Life in the Indian-controlled part of Kashmir

    An NHK crew visited Srinagar, the largest city in the Indian-administered part of Kashmir, to find out how the decision has affected daily life.

    India's decision has drawn sharp opposition from the region's Muslims, who make up about 70 percent of the population. They worry there will now be an influx of Hindus, leading to a rise in anti-Muslim discrimination.

    Srinagar is being monitored by security forces.

    Walking the streets, the heavy security presence immediately jumps out. But other than that, Srinagar resembles a ghost town. Shops are shuttered. Few people are out.

    Internet and phone connections have been disrupted. Local media say hundreds of people, including politicians, have been detained.

    But civilians are still protesting, defying restrictions on public assembly.

    "We oppose the nullification of autonomy," said one demonstrator. "People have been detained and there's no information available."

    Rohit Kansal, an Indian government spokesperson sent to the region to monitor the situation, denies there has been any major unrest.

    "There have been a few minor localized incidents, which have been dealt with," he says. "On all other fronts--civil supplies, national highways, airport, medical facilities--things continue to be normal."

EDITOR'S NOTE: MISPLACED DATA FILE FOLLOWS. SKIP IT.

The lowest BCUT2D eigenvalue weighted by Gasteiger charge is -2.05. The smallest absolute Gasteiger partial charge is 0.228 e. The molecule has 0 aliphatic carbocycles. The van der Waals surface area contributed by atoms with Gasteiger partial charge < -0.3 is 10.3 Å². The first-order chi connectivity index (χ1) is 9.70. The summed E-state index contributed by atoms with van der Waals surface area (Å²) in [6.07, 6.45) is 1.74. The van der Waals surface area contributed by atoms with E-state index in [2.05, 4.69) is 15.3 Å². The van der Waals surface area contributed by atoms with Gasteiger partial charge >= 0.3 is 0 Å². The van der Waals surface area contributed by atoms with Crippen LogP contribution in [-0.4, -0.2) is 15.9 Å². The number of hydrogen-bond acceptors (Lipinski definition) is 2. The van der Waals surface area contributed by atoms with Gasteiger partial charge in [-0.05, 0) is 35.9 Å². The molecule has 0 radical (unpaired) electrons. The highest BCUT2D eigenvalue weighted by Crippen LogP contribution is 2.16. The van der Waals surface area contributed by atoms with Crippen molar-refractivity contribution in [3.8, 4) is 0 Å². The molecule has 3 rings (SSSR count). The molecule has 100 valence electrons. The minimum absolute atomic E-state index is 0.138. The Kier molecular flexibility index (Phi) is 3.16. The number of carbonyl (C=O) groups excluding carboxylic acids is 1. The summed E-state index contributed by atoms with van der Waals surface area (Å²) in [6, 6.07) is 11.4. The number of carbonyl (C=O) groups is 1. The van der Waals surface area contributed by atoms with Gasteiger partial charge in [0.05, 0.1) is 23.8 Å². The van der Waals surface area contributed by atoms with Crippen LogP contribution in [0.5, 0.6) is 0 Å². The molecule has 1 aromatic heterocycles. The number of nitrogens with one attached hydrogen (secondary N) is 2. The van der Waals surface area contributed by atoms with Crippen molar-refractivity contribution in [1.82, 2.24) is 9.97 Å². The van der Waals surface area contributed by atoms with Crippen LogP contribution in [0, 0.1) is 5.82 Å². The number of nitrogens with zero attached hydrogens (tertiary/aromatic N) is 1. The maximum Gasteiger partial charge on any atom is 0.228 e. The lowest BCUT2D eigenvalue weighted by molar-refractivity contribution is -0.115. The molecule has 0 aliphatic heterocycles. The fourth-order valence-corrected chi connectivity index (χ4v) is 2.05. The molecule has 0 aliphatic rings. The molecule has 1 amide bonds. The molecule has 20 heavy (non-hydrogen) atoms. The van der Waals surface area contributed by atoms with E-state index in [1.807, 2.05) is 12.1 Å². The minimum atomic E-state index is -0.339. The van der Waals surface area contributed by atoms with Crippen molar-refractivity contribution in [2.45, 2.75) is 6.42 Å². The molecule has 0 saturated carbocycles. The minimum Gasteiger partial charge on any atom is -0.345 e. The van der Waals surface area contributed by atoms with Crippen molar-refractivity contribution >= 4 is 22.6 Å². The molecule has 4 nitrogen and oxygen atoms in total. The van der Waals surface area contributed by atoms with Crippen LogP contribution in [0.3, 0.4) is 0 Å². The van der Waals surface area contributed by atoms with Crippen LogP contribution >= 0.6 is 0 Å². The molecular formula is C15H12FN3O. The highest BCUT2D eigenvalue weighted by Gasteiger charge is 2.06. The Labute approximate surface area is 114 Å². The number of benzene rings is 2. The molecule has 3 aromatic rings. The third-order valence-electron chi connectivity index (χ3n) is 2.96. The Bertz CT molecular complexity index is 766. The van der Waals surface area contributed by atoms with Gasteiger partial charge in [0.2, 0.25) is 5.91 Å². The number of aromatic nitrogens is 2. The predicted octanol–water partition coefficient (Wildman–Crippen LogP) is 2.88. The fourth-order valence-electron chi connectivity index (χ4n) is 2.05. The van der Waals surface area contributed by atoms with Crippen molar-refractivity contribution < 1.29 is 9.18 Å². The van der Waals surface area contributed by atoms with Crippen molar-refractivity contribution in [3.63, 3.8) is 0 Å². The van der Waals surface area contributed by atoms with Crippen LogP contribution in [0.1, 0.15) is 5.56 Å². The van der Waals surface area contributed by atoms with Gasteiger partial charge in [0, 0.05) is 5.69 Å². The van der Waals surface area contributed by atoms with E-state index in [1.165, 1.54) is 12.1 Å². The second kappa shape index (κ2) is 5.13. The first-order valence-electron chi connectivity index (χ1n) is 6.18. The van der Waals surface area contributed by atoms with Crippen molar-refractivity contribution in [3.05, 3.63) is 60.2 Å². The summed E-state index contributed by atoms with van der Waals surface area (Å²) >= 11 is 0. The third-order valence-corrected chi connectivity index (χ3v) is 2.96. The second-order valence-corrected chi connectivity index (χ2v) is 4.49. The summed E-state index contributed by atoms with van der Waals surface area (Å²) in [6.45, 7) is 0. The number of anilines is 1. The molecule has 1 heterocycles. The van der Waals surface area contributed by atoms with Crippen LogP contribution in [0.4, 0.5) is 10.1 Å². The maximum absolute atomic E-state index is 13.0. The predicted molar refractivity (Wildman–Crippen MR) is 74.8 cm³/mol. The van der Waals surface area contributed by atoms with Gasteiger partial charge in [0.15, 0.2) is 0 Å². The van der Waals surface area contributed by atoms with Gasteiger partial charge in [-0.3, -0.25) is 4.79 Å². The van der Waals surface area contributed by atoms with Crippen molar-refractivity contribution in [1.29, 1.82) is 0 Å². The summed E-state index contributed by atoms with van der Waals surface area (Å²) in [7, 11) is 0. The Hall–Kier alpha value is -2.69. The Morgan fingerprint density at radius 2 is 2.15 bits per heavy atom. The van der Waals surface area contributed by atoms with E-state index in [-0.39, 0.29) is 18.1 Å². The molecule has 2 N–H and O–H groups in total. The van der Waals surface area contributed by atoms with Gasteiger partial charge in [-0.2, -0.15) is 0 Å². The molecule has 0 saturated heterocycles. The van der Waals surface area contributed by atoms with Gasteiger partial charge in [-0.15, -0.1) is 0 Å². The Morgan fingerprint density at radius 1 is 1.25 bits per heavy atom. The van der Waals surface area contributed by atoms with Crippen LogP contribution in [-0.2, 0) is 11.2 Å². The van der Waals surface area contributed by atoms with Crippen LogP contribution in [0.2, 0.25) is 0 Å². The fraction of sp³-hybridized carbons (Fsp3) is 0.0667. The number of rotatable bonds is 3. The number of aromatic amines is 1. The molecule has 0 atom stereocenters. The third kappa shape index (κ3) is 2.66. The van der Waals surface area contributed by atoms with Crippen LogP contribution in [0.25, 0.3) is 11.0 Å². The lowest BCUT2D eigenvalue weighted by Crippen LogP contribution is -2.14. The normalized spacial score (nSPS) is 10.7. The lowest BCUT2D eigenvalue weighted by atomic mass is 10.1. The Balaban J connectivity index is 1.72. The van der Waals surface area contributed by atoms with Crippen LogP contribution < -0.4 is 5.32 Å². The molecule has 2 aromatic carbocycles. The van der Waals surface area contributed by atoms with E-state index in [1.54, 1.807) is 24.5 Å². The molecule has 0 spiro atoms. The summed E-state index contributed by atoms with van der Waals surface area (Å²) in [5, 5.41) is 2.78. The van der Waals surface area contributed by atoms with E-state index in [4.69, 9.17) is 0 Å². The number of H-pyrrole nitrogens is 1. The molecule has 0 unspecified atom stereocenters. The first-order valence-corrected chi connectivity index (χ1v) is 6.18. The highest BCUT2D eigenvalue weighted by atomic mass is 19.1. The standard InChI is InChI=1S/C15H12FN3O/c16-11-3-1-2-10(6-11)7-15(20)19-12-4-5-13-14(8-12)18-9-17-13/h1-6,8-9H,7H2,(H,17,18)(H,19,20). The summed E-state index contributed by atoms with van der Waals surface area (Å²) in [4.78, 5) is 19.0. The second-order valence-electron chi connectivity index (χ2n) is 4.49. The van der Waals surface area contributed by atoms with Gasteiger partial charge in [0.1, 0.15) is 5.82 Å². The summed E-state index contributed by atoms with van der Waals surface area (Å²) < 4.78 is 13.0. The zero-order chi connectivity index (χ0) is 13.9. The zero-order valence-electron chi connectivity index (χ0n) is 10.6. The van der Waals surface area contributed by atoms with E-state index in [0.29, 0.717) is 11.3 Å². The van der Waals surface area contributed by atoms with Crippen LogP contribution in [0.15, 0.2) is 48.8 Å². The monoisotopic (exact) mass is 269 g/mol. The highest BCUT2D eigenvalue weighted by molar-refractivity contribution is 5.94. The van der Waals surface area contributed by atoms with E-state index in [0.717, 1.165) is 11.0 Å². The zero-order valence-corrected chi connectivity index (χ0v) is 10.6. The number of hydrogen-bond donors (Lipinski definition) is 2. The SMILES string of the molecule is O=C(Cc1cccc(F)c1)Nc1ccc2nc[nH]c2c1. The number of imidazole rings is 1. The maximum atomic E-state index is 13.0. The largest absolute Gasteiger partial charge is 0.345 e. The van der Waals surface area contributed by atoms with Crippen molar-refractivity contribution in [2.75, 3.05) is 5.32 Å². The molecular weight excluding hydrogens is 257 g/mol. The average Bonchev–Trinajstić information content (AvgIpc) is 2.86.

Abdul Salam says his family has been enduring difficult conditions since the Indian announcement.

    One family agreed to an interview with NHK, despite strict restrictions on media coverage. 70-year-old Abdul Salam says the day before autonomy was withdrawn, security forces prevented people from leaving their homes. Now his family is running out of food.

    "The Indian government should revoke its decision and let us resume our normal lives," he says.

    His wife Saheena adds, "This is not India but Kashmir. Why does Kashmir have to be handed over to India?"

    Families divided in Pakistan-controlled area

    The splitting of Kashmir separated many families. Our crew visited the city of Muzaffarabad in the Pakistan-controlled part.